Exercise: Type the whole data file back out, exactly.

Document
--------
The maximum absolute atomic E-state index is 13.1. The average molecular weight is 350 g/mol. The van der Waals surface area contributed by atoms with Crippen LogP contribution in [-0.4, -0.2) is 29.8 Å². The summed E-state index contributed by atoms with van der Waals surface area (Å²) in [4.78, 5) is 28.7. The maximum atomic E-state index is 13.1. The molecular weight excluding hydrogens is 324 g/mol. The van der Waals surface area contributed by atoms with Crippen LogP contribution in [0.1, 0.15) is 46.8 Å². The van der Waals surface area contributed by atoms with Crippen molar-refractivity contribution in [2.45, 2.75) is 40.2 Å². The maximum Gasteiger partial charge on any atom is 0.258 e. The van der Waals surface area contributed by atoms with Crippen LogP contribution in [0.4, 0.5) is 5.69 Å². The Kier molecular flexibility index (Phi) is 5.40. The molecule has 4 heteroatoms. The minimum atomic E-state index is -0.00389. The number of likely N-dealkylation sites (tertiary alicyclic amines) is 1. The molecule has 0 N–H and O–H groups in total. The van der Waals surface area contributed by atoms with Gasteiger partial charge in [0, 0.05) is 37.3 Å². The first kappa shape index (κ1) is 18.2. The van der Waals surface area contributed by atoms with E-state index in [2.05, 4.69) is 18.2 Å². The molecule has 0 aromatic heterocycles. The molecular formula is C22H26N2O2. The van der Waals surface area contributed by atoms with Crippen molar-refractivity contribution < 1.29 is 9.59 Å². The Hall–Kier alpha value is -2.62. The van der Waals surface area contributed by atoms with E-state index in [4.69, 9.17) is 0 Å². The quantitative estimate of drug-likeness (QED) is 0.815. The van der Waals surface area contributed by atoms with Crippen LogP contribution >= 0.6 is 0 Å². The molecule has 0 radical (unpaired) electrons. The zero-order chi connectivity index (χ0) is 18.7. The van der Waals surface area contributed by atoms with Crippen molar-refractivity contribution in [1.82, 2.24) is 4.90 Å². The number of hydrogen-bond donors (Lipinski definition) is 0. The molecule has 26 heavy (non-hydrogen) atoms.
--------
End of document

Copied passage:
The maximum absolute atomic E-state index is 13.1. The average molecular weight is 350 g/mol. The van der Waals surface area contributed by atoms with Crippen LogP contribution in [-0.4, -0.2) is 29.8 Å². The summed E-state index contributed by atoms with van der Waals surface area (Å²) in [4.78, 5) is 28.7. The maximum atomic E-state index is 13.1. The molecular weight excluding hydrogens is 324 g/mol. The van der Waals surface area contributed by atoms with Crippen LogP contribution in [0.1, 0.15) is 46.8 Å². The van der Waals surface area contributed by atoms with Crippen molar-refractivity contribution in [2.45, 2.75) is 40.2 Å². The maximum Gasteiger partial charge on any atom is 0.258 e. The van der Waals surface area contributed by atoms with Crippen LogP contribution in [0.4, 0.5) is 5.69 Å². The Kier molecular flexibility index (Phi) is 5.40. The molecule has 4 heteroatoms. The minimum atomic E-state index is -0.00389. The number of likely N-dealkylation sites (tertiary alicyclic amines) is 1. The molecule has 0 N–H and O–H groups in total. The van der Waals surface area contributed by atoms with Gasteiger partial charge in [0, 0.05) is 37.3 Å². The first kappa shape index (κ1) is 18.2. The van der Waals surface area contributed by atoms with E-state index in [2.05, 4.69) is 18.2 Å². The molecule has 0 aromatic heterocycles. The molecular formula is C22H26N2O2. The van der Waals surface area contributed by atoms with Crippen molar-refractivity contribution < 1.29 is 9.59 Å². The Hall–Kier alpha value is -2.62. The van der Waals surface area contributed by atoms with E-state index in [4.69, 9.17) is 0 Å². The quantitative estimate of drug-likeness (QED) is 0.815. The van der Waals surface area contributed by atoms with Crippen LogP contribution >= 0.6 is 0 Å². The molecule has 0 radical (unpaired) electrons. The zero-order chi connectivity index (χ0) is 18.7. The van der Waals surface area contributed by atoms with Crippen molar-refractivity contribution in [1.82, 2.24) is 4.90 Å². The number of hydrogen-bond donors (Lipinski definition) is 0. The molecule has 26 heavy (non-hydrogen) atoms.